Knight of the Ribbons - Chapter 2

Young bones heal fast. And young, numb minds believe them healed before they truly are. Four weeks to the day, on the fifteenth of April, 1863, while the American Civil War was starting its third year, Clay Logan, Prince of the Road, headed west for the California gold fields.

He was through driving stagecoaches forever.

The beseeching of the superintendent did no good, nor did the pleading of his friends and of the reinsmen with whom he shared a kinship. His wife and his child and his dreams were gone. The only aim that remained was to get as far away as he could from the memories in Ohio. His mother and father were dead like Samantha. Ironically, his father had been considered the greatest stagecoach driver around, yet they had both been killed in a stagecoach accident one bleak January day in 1860 when his father overturned the coach his mother was riding inside of into the Maumee River at full flood. Clay’s brothers and sisters were scattered, some vanished. Nothing was left in Ohio to hold him.

He soaked the cast off his arm, then packed some food, his rifle, a handful of books, and all the clothing he owned, put it all along with cooking utensils and anything else he might need on the trail on his three remaining horses, two Cleveland bays and a sorrel colored Morgan with a golden mane and tail, and rode away from Defiance County.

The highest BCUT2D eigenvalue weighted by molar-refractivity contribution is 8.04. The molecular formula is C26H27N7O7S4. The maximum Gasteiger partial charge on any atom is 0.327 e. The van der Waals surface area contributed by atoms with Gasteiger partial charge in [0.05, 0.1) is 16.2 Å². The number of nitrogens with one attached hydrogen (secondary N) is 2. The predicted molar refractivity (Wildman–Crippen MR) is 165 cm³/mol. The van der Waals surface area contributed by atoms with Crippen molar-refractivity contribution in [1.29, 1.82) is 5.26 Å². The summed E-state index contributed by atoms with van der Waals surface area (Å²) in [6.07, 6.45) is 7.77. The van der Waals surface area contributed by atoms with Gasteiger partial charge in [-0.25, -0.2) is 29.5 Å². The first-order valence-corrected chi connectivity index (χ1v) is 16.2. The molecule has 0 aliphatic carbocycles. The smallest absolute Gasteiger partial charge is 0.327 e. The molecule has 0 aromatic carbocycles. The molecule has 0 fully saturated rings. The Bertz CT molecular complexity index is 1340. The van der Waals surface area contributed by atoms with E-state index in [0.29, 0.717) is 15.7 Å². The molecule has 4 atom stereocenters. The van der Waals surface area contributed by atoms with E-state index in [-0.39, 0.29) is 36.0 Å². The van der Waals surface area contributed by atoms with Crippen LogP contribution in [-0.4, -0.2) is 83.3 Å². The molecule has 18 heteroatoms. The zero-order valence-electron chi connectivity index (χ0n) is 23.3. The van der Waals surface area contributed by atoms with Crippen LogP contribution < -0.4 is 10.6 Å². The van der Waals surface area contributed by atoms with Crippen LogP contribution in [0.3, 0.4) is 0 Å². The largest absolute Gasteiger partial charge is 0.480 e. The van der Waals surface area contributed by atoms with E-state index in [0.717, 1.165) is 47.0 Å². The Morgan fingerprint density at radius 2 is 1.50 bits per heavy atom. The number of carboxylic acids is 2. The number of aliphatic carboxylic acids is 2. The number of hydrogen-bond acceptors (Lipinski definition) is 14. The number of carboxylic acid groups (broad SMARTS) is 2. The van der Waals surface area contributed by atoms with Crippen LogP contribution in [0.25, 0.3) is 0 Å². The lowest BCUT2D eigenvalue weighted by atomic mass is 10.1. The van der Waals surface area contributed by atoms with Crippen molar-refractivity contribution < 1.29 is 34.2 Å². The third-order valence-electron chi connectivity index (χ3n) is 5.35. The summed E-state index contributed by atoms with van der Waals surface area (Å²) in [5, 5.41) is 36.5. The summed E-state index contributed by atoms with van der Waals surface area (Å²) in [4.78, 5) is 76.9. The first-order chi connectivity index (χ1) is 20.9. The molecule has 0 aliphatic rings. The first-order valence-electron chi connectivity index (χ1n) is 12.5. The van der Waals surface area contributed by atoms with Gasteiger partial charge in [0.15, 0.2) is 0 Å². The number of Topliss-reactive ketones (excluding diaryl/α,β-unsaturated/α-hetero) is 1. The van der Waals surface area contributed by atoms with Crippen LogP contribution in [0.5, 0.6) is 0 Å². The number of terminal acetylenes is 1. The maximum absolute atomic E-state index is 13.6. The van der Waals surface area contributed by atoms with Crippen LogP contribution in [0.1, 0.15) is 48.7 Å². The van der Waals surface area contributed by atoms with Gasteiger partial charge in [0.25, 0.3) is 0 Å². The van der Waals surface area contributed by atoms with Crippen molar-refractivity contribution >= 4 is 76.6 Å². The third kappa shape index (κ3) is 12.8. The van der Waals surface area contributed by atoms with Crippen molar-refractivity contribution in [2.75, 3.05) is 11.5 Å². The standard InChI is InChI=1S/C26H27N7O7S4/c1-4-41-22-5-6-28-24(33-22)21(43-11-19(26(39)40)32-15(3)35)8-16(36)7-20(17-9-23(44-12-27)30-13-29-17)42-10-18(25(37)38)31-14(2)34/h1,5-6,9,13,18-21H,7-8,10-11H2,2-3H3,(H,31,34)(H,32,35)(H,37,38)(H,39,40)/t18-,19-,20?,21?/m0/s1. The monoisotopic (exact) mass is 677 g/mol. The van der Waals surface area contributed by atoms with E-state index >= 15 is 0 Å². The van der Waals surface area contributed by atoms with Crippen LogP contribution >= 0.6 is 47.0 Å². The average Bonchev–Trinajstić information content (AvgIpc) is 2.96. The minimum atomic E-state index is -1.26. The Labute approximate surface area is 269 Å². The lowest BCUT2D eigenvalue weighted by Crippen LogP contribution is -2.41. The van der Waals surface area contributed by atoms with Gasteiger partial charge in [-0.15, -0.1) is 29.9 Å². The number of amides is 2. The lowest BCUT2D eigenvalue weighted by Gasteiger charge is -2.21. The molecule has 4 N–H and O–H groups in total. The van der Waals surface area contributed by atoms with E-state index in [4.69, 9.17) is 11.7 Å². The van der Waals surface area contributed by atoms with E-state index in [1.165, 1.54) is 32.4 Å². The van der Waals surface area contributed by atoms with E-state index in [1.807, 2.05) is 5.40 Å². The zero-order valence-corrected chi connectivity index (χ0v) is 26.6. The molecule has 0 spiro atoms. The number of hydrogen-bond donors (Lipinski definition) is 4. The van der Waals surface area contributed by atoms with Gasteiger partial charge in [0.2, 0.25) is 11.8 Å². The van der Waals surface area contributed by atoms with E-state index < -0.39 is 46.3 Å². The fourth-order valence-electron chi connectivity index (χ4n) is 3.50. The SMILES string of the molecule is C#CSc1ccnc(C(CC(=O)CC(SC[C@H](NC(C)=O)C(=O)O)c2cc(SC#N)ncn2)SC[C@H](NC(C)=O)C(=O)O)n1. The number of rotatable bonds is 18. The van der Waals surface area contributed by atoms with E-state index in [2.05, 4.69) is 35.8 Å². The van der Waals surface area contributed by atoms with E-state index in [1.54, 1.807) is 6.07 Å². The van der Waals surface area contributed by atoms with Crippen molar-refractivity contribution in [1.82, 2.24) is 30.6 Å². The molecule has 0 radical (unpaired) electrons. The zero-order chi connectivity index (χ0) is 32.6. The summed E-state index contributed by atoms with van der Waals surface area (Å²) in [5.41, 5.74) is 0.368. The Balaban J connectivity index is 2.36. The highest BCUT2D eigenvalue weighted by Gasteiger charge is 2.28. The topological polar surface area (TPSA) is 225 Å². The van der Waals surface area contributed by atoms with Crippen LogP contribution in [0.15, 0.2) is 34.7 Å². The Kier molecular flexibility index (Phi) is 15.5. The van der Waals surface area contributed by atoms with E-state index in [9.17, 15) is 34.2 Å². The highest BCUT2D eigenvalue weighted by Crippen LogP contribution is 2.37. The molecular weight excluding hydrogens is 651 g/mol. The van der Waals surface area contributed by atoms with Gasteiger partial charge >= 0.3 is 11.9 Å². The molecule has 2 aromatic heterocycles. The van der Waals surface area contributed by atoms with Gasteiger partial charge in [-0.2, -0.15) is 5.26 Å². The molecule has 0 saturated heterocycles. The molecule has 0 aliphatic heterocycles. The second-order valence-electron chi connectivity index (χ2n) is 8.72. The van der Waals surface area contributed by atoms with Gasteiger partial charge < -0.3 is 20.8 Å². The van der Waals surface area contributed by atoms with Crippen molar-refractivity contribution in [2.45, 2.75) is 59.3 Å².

The roads were long and lonely, weaving through rolling farm fields bordered by dense, dark forests of hardwoods, just beginning to turn green with spring. Searching fingers of farmland groped everywhere, fertile, dark soil with new green life emerging from it to mock the deaths Clay had suffered. For America, spring was a time to be on the move, mostly west, and from time to time he passed wagonloads of people, or horseback travelers, or men on foot with knapsacks on their backs. Some of them were without arms, or even without legs, some missing eyes, or bearing some other scar from the horrible war that was raging. They were escaping the war-torn East and the so-called bread famines, headed for the farming country of Oregon or the gold country of Colorado, Nevada, and Idaho Territory and the hope of a better life. Most of them traveled in groups, or in pairs. And most greeted him with friendly waves and greetings. But seldom did he give much more than a nod back, and when the travelers were husband and wife, with children or without, he often could not even bring himself to meet their eyes.

Clay Logan was a lonesome man, his skin turning deep brown in the April sun, with his bristly ash blond hair protruding from under a gray, round-crowned hat. His great coat was gray, too, and his boots and trousers black but spattered with the mud of the open road. Even his neckerchief was gray. The only splashes of color in that palette of drabness were the red of the horses and the steely blue of the rider’s deep-set eyes.

Through Indiana and Illinois he rode, then finally into Missouri, where big mules and heavily muscled farm horses were hard at work breaking still-virgin land, and the dirt mounded away from the plow blades in fertile black ridges, as far as the eye could see to the rolling horizon, or at least until the vast tracts of hardwood timber absorbed the furrows.

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